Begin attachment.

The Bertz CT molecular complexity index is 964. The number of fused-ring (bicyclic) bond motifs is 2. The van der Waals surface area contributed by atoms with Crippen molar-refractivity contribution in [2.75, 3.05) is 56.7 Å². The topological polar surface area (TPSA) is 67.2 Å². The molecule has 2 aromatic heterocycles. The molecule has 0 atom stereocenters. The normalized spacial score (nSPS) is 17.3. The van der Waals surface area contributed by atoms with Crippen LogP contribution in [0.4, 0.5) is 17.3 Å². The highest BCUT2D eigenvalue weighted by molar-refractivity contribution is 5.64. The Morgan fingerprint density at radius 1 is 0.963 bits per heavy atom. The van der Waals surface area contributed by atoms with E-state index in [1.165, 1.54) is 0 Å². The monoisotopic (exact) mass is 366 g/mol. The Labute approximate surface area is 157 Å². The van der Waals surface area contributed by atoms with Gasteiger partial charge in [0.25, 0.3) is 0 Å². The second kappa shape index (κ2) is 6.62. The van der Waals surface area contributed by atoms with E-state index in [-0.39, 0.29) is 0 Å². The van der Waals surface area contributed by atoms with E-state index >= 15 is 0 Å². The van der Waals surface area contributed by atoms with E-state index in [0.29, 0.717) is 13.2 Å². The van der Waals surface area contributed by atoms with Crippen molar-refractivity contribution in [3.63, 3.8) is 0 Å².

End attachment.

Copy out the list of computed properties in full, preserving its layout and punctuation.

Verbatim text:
The Bertz CT molecular complexity index is 964. The number of fused-ring (bicyclic) bond motifs is 2. The van der Waals surface area contributed by atoms with Crippen molar-refractivity contribution in [2.75, 3.05) is 56.7 Å². The topological polar surface area (TPSA) is 67.2 Å². The molecule has 2 aromatic heterocycles. The molecule has 0 atom stereocenters. The normalized spacial score (nSPS) is 17.3. The van der Waals surface area contributed by atoms with Crippen LogP contribution in [0.4, 0.5) is 17.3 Å². The highest BCUT2D eigenvalue weighted by molar-refractivity contribution is 5.64. The Morgan fingerprint density at radius 1 is 0.963 bits per heavy atom. The van der Waals surface area contributed by atoms with E-state index in [1.165, 1.54) is 0 Å². The monoisotopic (exact) mass is 366 g/mol. The Labute approximate surface area is 157 Å². The van der Waals surface area contributed by atoms with Gasteiger partial charge in [0.25, 0.3) is 0 Å². The second kappa shape index (κ2) is 6.62. The van der Waals surface area contributed by atoms with E-state index in [-0.39, 0.29) is 0 Å². The van der Waals surface area contributed by atoms with E-state index >= 15 is 0 Å². The van der Waals surface area contributed by atoms with E-state index in [0.29, 0.717) is 13.2 Å². The van der Waals surface area contributed by atoms with Crippen molar-refractivity contribution in [3.63, 3.8) is 0 Å².